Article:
Paul – part 2

His early years

With the proclamation of the Messiahship of Jesus to the synagogues in Damascus, Paul caused consternation amongst the Jews. He then went on to visit Arabia and probably to rethink out his beliefs. There had been no hint of his purpose being to preach until then.

He then returned to Damascus but his aggressive preaching forced him to flee to Jerusalem. He was viewed with suspicion until Barnabas secured his acceptance. After the hostility he returned to Tarsus and remained in obscurity for some years.

Later Barnabas brought him back to Antioch to assist him in his teaching ministry and then took him on to Jerusalem.

Missionary Journeys

These were inaugurated at the Antioch church under the direction of the Holy Spirit sending forth “Barnabas and Saul”

(Acts 13 v1-3).

First Missionary Journey 

These began in spring AD48 among the Jews in Cyprus.

After events in Paphos, (Acts13v4-12) Saul became known as Paul and became the recognized leader of the missionary party. He aimed to take the Gospel to new and untrodden regions. He went to Pisidian Antioch and found a ready opening in the Jewish synagogue. His message to the Jews and God fearing Gentiles is reported at length in Acts 13v16-41. This made a deep impression and they asked for more on the next Sabbath. On the next Sabbath the large crowd, of mainly gentiles, caused deep resentment among the Jewish leaders. So Paul announced he was turning to the gentiles and they formed the core of his church in Pisidian Antioch. Jewish led opposition caused him to move to Iconium, south east of Antioch, with the same results and a flourishing Church therein. So they fled on to Lystra, where there was seemingly no synagogue and a congenital cripple was healed. This led to a pagan attempt at offering sacrifices to the missionaries, as gods in human form. Paul was horrified at this. (14v15-17) Agitators turned the disillusioned pagans against the missionaries and in the uproar Paul was stoned. Paul became unconscious, so they dragged him out of the city, and left him for dead. As the disciples stood around him he regained consciousness and the next day they moved on to neighbouring Derbe. This was a fruitful and unmolested ministry. He later returned to his Syrian Antioch converts and organised them into churches, reporting that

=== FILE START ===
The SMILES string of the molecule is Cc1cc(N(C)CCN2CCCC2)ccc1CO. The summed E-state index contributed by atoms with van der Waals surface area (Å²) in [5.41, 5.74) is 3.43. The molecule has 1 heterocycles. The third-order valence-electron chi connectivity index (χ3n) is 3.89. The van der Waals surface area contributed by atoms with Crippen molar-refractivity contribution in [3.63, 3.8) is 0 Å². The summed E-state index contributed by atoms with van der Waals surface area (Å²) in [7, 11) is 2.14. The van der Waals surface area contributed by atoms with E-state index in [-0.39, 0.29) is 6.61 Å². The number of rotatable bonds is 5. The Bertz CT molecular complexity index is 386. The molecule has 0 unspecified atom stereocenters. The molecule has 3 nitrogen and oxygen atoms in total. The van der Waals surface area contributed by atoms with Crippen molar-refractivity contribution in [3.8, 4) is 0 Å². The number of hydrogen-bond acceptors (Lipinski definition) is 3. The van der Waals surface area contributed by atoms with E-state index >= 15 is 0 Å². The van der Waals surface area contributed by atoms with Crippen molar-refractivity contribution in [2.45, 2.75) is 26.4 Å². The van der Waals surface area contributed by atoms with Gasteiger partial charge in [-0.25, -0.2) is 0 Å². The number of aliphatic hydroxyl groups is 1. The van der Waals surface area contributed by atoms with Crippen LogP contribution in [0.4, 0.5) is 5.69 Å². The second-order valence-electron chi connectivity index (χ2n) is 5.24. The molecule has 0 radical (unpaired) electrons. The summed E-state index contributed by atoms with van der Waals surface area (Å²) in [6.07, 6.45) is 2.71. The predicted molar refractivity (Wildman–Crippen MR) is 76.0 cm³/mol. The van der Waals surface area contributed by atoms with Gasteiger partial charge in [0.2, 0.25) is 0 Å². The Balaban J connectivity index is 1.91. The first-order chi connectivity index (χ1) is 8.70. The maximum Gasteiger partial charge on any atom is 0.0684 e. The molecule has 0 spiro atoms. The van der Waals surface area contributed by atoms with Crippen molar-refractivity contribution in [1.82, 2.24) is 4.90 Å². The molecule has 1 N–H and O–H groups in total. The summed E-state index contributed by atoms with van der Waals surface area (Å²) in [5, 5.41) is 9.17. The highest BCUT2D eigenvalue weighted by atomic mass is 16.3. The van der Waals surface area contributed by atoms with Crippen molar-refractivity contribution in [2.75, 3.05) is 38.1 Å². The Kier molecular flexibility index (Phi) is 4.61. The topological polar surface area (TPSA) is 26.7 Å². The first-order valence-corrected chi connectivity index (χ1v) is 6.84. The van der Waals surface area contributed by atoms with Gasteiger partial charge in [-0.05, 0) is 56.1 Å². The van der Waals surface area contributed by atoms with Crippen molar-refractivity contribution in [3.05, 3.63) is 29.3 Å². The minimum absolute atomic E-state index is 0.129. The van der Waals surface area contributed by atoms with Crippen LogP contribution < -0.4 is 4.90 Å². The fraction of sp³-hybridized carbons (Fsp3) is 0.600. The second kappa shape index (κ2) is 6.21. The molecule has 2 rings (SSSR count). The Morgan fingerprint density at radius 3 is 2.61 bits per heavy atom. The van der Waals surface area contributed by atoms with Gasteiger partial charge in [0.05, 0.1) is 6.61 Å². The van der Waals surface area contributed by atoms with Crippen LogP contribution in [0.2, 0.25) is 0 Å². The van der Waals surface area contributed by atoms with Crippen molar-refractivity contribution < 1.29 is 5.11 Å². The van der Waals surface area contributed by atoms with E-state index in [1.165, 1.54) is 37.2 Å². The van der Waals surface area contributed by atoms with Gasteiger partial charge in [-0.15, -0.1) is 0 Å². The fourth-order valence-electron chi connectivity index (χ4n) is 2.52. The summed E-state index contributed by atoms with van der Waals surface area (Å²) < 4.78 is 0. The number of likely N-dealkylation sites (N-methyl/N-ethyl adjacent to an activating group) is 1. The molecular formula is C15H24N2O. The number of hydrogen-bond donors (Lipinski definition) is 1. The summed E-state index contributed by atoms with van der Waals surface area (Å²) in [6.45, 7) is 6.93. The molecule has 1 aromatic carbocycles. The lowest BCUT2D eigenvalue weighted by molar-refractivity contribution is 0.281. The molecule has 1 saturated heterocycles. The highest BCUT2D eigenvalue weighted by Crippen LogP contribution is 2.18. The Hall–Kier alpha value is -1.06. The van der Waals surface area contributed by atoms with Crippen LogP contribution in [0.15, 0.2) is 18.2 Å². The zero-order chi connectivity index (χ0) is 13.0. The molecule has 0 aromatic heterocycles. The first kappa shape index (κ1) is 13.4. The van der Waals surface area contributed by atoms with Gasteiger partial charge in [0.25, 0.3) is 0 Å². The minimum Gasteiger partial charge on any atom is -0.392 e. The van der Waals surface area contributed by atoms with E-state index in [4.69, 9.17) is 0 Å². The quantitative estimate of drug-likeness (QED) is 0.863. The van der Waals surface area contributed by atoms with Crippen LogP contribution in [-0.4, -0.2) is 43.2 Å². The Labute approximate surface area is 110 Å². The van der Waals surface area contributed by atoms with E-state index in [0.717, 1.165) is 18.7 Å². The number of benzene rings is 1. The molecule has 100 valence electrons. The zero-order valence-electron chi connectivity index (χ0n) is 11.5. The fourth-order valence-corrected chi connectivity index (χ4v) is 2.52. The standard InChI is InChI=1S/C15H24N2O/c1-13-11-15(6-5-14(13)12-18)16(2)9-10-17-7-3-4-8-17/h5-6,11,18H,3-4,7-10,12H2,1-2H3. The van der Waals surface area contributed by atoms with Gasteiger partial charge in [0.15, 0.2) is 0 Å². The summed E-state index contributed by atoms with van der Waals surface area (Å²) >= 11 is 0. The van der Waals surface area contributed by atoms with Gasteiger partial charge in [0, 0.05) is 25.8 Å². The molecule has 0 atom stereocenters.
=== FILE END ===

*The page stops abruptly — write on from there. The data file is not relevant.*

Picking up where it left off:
“God had opened a door of faith unto the Gentiles.” (14v27).This was the summary of Paul’s philosophy of his Gentile missions, salvation solely through faith in Jesus Christ.

During this time Timothy was also converted.

Jerusalem Conference 

(Acts 15 and Gal 2v 1-10)

This was caused by the mass influx of the Gentiles into the Church. It resulted in the opposition of the Pharisaic party in the Church, who taught that unless the people received circumcision they could not be saved. As this caused controversy Paul, Barnabas and others were sent to Jerusalem to sort it out.

The two different standpoints in the Bible passages mentioned above, are explained by Luke’s being more historic and Paul’s more personal. After ample discussion of the problems, the conference refused to impose the law on Gentiles believers and only requested they abstain from any offensive practices.

After this Paul and Barnabas continued their ministry in Antioch.

Next time

Paul’s further missionary journeys.